Doing critical due diligence, I looked up the artist. Florence Babin-Beaudry, from Montreal. The series represents the trauma of miscarriage. Damn. Oops. The fruits symbolise foetuses. “Despite the fact that pregnancy loss is common, the silence around the phenomenon persists. It brings a grief that is often misunderstood and suffered in silence”, the online didactic explains. I feel a guilty pang of empathy and remember the dire current state of reproductive healthcare across the globe—Roe v. Wade on the out in the US, fire and brimstone Christian marketing executives in power in Australia (for today, at least). This subject matter speaks to urgent personal and political fights.
Yet there remains something cruel and tepidly ugly about these images of average women made to look even worse through the staged exaggeration of their most private lives. The symbolic fruit on the floor is painfully literal. The compositions are theatrically depressive. There is a noxious logic that the sheer moral rightness of depicting an important issue will accrue the photographic subjects representational dignity by default. A polemical review of the recent Whitney Biennial by the Manhattan Art Review critic Sean Tatol critiqued this position. “Just as a dramatic story doesn’t make a good novel”, Tatol writes, “a socially edifying moral doesn’t make a good artwork. A restaurant is good if the food is good, not because all the ingredients are organic or sustainably farmed”. Compare the aforementioned buttocks with Newton’s compulsive deification of black stockinged legs. Babin-Beaudry’s street posters are just as fetishistic, but take a dourly contrived set-up of women’s lived experience as their subject. Which is more perverse?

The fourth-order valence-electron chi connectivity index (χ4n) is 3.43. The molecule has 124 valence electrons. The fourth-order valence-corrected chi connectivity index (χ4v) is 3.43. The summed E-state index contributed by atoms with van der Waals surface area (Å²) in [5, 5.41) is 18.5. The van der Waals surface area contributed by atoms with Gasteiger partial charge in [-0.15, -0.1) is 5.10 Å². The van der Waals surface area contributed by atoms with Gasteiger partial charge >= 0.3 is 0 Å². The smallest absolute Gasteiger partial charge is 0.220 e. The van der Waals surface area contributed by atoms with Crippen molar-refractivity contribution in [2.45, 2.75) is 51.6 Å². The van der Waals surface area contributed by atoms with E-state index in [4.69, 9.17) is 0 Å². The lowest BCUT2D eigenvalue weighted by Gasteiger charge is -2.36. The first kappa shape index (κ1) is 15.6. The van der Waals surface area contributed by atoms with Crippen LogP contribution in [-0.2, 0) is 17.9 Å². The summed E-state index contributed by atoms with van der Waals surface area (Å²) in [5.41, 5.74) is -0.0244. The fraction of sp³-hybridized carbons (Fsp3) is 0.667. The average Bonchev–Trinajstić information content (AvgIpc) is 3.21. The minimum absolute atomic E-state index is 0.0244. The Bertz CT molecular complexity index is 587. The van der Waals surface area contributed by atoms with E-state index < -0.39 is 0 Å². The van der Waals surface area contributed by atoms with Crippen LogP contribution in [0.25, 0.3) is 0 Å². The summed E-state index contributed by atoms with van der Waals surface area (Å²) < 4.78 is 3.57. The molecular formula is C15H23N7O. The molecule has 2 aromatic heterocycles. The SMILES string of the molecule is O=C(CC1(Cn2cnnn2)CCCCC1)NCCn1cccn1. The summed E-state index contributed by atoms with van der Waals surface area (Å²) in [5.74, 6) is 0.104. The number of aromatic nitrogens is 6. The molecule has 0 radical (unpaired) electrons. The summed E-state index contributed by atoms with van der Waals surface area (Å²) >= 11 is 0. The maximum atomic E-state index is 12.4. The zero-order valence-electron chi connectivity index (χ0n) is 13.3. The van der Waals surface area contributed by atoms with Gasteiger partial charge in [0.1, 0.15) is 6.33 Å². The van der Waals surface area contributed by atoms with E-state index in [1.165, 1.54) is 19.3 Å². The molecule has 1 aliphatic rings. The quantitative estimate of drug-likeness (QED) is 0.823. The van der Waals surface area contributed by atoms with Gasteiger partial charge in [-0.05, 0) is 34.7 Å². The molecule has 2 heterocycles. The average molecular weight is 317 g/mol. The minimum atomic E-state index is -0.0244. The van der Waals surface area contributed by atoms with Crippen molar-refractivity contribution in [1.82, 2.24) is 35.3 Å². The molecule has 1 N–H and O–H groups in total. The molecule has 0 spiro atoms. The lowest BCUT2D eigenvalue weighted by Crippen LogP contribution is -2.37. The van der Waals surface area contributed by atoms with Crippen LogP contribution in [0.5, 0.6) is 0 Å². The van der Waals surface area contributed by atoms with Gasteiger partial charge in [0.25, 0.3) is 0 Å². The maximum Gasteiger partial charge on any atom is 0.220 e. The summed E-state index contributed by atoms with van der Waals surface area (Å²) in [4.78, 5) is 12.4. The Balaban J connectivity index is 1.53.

So many of the PHOTO 2022 images strewn around the city’s public spaces speak this visual language of socially conscious documentary-like magic realism. The genre seems more proximate to Squarespace stock images for striving millennial creatives than anything I’d consider good art. But clearly other people resonate with this mode of image-making—Babin-Beaudry’s series appears in Melbourne as a Portrait of Humanity global prizewinner. Ultimately, this is a matter of sensibility, but moralising pablum leaves me wanting more.
It’s fitting that Charlotte Rampling’s portrait features prominently in the Jewish Museum exhibition. Often, looking at Newton’s images, I thought of the actress opposite Dirk Bogarde in The Night Porter (1974). The film follows a chance reunion in a Vienna hotel between a former SS guard and a woman with whom he had a sadomasochistic relationship in a concentration camp. I have never been to a Melbourne Cinematheque screening that left an audience so unsettled. The Night Porter is the diametric opposite of PHOTO 2022. It is devoid of liberal humanist message or moral. Instead, the film’s enduring success lies in visceral images and the electrifying dynamic between its two leads. No one who has seen The Night Porter can forget Rampling slinking through a sickly green-lit bar bare-chested in suspenders or placing her hand onto a pile of glass beneath Bogarde’s foot. Eros, ambiguity, violence, and, let’s face it, preternatural beauty make for a pretty good picture. Helmut Newton knew this. Onya, mate.